Now, I did have a bit of a beef with some of Sternberg’s comments. I think the tests he’s developed for helping colleges to get a more diverse student body, and helping students who have different forms of intelligence connect with those colleges rather than being shut out because they don’t do well on the SAT, sound great.
But I am left wondering what bearing they have on giftedness of the kind my child exhibits. Maybe none, and of course that doesn’t make them any less valuable. What I don’t like are some of the comments he made that suggest that his tests do have some implications for how my child should be schooled or raised, because there I don’t really agree.
His examples seemed to set up a false dichotomy between students with strong analytical skills and strong creative skills. Never did he proffer an example of a person who scored highly on a standardized test and was creative or socially skilled. The good test taker invariably turned out to be the dud in college or the workplace, while the poor-to-average test-takers turned out to be the go-getter world-changers. As he said early in his speech, “successful intelligence” requires all three skills, but he spent most of the talk deriding the measurement of analytical ability.
In fact, he said that highly gifted students are discouraged from developing their creativity because it would detract from the things that make them seem highly gifted. Say what? This was followed by the suggestion that those who score well on IQ tests don’t want to give them up because they don’t want to “give up on what it is that makes them special.” As the talk went on he also began to blend together students who do well on standardized tests, students with high grades, and “book memorizers.”
Perhaps given the chance to reflect and rephrase, Sternberg would have said this differently. But I really disliked the “nerd patrol” sterotype of highly gifted robots as a foil to the wonderfully flexible creative people out there who don’t score well on tests. If scoring well on a standardized test is not something to be unduly proud of, surely it is not something about which one ought to be ashamed.
This points to an issue I have with how we often deal with “cultural differences.” When we say that “cognitive competence” is a cultural value for certain groups, the implication seems to be that because it is a cultural value rather than a universal value, it is no value at all. From what I can tell there is a notion out there that our goal ought to be to get outside of culture, which is preposterous. Just as human beings are physical, and not all mind, we are social, whether we like it or not. Respecting cultural differences and erasing them seem to be easily confused, I suspect because we don’t want to accept the extent to which we are creatures of a particular place and space. But I digress . . .
One of Sternberg’s last comments was that his definition of giftedness was that a gifted person is a person “gifted in making a positive difference in the world.” We’re back to everyone being gifted, because in this sense everyone is gifted, just as everyone is gifted because everyone has gifts. This is why “gifted” is such an unfortunate word choice for whatever you want to call these kids who are atypical by a particular, defined group of standards. I stand with Joel McIntosh, who said to me in a separate context, “I don’t care if we call it gerbil.” And we might as well, because if we are reaching the point of saying that “giftedness” equals “having value as a human being,” then we’re not really saying anything. It is an article of my faith, of course, that all human life is equally valuable.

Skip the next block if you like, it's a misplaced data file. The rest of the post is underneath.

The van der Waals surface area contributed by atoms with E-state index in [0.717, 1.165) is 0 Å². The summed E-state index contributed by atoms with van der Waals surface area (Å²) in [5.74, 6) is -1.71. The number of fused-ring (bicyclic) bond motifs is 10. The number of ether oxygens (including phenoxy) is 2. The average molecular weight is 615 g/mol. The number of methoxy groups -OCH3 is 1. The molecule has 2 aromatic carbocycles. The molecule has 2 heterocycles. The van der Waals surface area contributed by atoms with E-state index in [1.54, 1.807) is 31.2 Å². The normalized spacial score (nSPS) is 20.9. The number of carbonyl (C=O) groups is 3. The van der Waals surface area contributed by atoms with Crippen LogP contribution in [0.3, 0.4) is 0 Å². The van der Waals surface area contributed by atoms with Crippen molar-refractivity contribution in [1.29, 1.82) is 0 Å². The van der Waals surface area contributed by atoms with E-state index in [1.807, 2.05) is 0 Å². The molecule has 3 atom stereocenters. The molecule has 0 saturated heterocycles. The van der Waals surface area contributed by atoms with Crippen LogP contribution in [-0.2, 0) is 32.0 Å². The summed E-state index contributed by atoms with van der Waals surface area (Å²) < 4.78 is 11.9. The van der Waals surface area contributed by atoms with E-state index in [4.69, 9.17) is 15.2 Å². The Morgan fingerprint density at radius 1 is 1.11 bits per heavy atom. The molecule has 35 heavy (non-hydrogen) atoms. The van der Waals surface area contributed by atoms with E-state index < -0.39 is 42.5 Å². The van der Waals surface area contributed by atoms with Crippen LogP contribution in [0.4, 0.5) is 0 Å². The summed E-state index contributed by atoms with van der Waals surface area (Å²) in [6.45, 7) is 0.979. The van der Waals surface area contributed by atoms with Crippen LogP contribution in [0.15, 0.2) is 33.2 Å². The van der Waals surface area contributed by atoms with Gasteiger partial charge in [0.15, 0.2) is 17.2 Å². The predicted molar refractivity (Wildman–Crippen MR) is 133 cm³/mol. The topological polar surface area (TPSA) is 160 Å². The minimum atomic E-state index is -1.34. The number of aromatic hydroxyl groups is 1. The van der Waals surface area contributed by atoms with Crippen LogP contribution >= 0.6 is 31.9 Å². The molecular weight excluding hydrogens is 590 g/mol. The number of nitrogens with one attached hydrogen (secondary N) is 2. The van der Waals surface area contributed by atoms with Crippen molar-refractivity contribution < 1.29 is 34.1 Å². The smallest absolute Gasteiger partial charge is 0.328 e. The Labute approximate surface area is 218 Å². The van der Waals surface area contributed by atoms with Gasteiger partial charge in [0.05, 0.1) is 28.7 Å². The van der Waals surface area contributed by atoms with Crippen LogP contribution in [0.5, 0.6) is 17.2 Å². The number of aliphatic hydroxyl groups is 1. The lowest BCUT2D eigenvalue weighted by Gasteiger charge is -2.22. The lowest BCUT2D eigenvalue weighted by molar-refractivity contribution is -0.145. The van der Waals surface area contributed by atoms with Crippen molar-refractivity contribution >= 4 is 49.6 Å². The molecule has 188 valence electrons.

I think it is wonderful to correct unfair means of social stratification, and to broaden the set of skills that we value. But trying to erase all distinctions among people and their abilities is not very helpful for those people trying to navigate the reality that they are in some way significantly different. And as for valuing people according to being gifted in the positive difference they make . . .
Well, in practical terms, almost no one would be gifted under the age of, say 8. (Or, at age 8 and under, everyone would be “potentially gifted,” which is the same thing.) And of course who gets to decide what is a “positive difference”? This is just a feel-good thing to say that has no practical bearing on educational policy or procedure. “Hurray for Everybody! Overcrowded public schools: go forth and provide individualized education for every student in your classrooms without any additional time or money, without any new curriculum, and without any ideas on how to cope with the tremendous disparities in ability and background among students! On your marks, get set, go!” And then we go back to business as usual.
Beyond that, I was troubled by the implication that gifted children owe anybody anything, or at least anything in particular. Brilliant, talented homemakers, women of the “opt-out” revolution: does this sound familiar? Have you ever heard that you are wasting your education/mind/talent at home? Doesn’t it make you want to kick someone’s ass?
On the contrary, we owe gifted children the opportunity to grow and be whatever their “internal compass” (as Karen Isaacson called it) is telling them to be. And that may very well not fit a test-maker’s notion of “successful intelligence.”